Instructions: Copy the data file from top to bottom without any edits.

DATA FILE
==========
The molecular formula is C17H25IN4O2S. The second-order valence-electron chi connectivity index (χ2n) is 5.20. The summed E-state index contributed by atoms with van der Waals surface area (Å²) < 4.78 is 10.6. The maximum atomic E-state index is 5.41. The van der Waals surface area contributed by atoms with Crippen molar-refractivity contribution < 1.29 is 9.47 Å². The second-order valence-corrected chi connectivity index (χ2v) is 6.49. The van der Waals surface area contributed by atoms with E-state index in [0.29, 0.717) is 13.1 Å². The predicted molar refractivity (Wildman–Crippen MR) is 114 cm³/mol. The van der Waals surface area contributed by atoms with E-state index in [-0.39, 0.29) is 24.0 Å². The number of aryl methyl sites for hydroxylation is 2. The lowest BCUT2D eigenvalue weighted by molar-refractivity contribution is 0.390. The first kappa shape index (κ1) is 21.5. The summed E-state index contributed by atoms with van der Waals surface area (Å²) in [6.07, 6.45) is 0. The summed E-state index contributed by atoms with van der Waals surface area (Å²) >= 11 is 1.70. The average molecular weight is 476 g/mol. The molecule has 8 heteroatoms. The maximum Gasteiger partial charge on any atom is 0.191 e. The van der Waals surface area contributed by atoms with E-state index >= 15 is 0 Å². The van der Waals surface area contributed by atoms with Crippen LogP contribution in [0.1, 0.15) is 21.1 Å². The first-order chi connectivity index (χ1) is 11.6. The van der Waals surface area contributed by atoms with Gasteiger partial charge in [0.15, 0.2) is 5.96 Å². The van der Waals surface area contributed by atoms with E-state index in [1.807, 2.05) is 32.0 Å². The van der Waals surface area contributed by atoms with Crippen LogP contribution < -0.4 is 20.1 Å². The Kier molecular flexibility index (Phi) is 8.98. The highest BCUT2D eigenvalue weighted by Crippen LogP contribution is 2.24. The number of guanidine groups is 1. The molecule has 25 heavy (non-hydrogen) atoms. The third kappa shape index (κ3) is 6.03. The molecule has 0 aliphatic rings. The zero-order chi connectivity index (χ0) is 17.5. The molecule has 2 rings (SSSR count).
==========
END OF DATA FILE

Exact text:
The molecular formula is C17H25IN4O2S. The second-order valence-electron chi connectivity index (χ2n) is 5.20. The summed E-state index contributed by atoms with van der Waals surface area (Å²) < 4.78 is 10.6. The maximum atomic E-state index is 5.41. The van der Waals surface area contributed by atoms with Crippen molar-refractivity contribution < 1.29 is 9.47 Å². The second-order valence-corrected chi connectivity index (χ2v) is 6.49. The van der Waals surface area contributed by atoms with E-state index in [0.29, 0.717) is 13.1 Å². The predicted molar refractivity (Wildman–Crippen MR) is 114 cm³/mol. The van der Waals surface area contributed by atoms with E-state index in [-0.39, 0.29) is 24.0 Å². The number of aryl methyl sites for hydroxylation is 2. The lowest BCUT2D eigenvalue weighted by molar-refractivity contribution is 0.390. The first kappa shape index (κ1) is 21.5. The summed E-state index contributed by atoms with van der Waals surface area (Å²) in [6.07, 6.45) is 0. The summed E-state index contributed by atoms with van der Waals surface area (Å²) >= 11 is 1.70. The average molecular weight is 476 g/mol. The molecule has 8 heteroatoms. The maximum Gasteiger partial charge on any atom is 0.191 e. The van der Waals surface area contributed by atoms with E-state index >= 15 is 0 Å². The van der Waals surface area contributed by atoms with Crippen LogP contribution in [0.1, 0.15) is 21.1 Å². The first-order chi connectivity index (χ1) is 11.6. The van der Waals surface area contributed by atoms with Gasteiger partial charge in [0.15, 0.2) is 5.96 Å². The van der Waals surface area contributed by atoms with E-state index in [1.807, 2.05) is 32.0 Å². The van der Waals surface area contributed by atoms with Crippen LogP contribution < -0.4 is 20.1 Å². The Kier molecular flexibility index (Phi) is 8.98. The highest BCUT2D eigenvalue weighted by Crippen LogP contribution is 2.24. The number of guanidine groups is 1. The molecule has 25 heavy (non-hydrogen) atoms. The third kappa shape index (κ3) is 6.03. The molecule has 0 aliphatic rings. The zero-order chi connectivity index (χ0) is 17.5. The molecule has 2 rings (SSSR count).